MIT's self-assembly lab has created mobile phones that build themselves, in a manner of speaking. There's no fancy nano- or bio- technology involved, nothing theoretical or suggestive of a near-future Singularity. It's devilishly simple, because the whole project boils down to throwing phone parts into a rock tumbler. The group — which previously made self-building furniture — took a very simple mobile phone design and, with the help of designer Marcelo Coelho, added magnetised snap-together locks at the corners of each of its six pieces. The locks are made such that the phone can only fit together the correct way. Toss it all into a rotating cylinder (think of a small clothes dryer) and, with enough time, it comes out a working phone through random collisions.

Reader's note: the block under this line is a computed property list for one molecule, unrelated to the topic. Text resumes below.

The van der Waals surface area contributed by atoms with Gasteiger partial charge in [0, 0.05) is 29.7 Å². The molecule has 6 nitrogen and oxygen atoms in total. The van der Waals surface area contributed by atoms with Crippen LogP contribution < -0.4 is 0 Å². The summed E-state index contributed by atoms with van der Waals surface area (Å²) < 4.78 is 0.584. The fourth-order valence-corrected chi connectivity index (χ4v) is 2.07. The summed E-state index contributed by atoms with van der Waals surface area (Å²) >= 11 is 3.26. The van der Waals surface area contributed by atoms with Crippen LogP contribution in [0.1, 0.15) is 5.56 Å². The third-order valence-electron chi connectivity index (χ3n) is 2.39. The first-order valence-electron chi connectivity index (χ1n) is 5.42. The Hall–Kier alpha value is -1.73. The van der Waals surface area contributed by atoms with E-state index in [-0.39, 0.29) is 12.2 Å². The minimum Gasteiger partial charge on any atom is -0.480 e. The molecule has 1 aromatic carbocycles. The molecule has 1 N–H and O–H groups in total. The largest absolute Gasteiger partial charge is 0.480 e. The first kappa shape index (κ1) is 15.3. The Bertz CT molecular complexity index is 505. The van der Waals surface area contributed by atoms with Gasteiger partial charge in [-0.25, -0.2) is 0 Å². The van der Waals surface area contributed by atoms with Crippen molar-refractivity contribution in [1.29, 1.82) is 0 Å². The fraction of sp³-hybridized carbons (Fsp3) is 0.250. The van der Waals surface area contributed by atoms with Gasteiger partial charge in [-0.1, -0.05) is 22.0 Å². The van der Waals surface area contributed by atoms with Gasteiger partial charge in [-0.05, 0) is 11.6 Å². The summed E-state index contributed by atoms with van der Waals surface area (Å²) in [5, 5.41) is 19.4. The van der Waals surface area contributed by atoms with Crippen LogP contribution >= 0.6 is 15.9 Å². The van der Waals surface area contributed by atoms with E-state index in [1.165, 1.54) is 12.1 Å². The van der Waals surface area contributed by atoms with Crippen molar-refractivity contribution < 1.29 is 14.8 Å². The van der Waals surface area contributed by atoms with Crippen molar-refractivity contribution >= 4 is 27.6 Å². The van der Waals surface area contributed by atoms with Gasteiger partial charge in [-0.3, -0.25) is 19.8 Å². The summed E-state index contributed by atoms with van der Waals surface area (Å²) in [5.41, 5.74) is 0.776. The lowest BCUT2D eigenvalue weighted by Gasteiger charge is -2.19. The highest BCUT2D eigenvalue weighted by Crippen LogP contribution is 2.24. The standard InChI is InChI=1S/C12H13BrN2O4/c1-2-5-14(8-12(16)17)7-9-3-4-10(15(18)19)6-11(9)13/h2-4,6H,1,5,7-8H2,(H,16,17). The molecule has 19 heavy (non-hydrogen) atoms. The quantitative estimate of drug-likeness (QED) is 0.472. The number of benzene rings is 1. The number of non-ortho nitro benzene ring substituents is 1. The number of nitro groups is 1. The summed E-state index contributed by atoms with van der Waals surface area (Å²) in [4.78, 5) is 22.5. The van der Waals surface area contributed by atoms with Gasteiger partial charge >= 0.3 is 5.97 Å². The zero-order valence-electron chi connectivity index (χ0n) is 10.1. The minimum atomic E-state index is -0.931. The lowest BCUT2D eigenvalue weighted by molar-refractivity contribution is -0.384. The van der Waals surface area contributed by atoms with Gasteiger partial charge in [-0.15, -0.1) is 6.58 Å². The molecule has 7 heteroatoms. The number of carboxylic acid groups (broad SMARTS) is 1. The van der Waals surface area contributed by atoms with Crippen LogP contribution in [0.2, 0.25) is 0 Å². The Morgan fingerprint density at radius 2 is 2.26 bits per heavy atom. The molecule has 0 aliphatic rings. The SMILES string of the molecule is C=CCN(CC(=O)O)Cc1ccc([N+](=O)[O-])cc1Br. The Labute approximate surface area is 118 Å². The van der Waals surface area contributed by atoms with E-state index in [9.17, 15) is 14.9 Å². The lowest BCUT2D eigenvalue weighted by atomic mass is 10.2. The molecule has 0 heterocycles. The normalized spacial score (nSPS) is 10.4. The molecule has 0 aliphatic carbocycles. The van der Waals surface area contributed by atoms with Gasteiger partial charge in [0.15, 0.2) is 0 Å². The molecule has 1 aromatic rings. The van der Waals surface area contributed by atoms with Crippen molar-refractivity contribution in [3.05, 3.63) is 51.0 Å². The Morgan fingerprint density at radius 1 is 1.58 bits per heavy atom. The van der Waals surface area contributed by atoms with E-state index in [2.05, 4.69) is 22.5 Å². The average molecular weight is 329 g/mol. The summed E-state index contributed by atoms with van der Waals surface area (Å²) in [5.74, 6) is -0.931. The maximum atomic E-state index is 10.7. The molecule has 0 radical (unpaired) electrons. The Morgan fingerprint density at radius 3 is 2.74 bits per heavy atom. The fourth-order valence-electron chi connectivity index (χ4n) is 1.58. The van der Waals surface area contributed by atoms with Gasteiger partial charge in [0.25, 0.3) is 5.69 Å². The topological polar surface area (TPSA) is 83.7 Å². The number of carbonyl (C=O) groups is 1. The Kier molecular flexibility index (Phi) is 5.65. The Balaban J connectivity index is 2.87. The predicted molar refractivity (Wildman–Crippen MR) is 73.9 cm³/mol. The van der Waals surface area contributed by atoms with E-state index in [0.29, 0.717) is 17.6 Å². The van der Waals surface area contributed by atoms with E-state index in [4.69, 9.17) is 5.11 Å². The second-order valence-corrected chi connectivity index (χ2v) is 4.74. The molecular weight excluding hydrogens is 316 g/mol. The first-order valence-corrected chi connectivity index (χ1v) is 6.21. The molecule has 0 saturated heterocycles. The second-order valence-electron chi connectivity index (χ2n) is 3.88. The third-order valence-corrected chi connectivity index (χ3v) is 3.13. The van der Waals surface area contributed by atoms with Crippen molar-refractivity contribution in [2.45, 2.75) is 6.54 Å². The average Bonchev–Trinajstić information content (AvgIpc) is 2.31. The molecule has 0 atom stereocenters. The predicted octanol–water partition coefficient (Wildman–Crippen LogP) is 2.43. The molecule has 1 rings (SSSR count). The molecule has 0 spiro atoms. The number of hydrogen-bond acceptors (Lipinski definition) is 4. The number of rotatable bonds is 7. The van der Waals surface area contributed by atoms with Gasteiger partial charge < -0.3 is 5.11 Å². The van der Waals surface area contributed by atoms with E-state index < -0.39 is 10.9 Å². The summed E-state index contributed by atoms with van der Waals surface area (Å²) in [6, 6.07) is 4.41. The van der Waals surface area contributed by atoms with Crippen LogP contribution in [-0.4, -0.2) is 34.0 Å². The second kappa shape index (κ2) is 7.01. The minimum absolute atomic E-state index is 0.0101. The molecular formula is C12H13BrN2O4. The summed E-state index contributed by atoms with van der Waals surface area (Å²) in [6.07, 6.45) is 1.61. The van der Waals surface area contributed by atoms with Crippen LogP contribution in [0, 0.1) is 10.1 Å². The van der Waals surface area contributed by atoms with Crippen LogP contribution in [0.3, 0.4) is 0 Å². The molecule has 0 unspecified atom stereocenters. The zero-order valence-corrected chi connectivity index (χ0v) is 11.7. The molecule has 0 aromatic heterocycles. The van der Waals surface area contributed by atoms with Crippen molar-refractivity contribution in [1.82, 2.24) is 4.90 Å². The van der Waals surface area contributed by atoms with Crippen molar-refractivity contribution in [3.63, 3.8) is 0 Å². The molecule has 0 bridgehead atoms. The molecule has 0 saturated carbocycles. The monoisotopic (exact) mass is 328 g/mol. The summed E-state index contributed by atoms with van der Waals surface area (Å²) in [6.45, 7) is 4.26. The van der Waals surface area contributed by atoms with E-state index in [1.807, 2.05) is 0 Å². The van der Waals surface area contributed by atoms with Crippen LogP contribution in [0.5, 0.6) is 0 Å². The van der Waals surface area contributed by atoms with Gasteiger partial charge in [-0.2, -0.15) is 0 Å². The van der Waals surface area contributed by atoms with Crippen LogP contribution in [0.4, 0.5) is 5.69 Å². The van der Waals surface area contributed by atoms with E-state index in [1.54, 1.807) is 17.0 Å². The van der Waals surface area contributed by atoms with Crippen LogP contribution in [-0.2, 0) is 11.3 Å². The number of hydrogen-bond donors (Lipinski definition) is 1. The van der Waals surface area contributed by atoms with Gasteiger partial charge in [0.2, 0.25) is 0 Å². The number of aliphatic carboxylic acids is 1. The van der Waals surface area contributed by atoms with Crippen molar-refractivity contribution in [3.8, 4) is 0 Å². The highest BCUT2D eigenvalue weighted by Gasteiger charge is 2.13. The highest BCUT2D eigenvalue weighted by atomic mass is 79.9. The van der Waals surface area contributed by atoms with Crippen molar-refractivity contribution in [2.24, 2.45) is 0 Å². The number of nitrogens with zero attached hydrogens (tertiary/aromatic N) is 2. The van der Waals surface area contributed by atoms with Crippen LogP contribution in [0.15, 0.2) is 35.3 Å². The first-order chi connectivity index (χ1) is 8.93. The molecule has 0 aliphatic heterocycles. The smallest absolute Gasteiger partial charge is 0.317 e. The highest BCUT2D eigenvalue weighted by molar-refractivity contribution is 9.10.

Not exactly what most people picture when they hear "MIT" and "self-assembling", but simplicity is what makes the project so brilliant. Because it's so bare-bones it would theoretically be a breeze to implement and scale. And while humans might be able to accomplish this task faster, for the time being robots can stay on 24 hours a day. Essentially, some mechanical force and dumb luck might be responsible for ending an entire class of tedious assembly jobs, for better or for worse.
Will tiny cement mixers be making our iPhones soon? Almost certainly not. But they might present a future where very cheap, robot-spun phones dominate the market based solely on cost.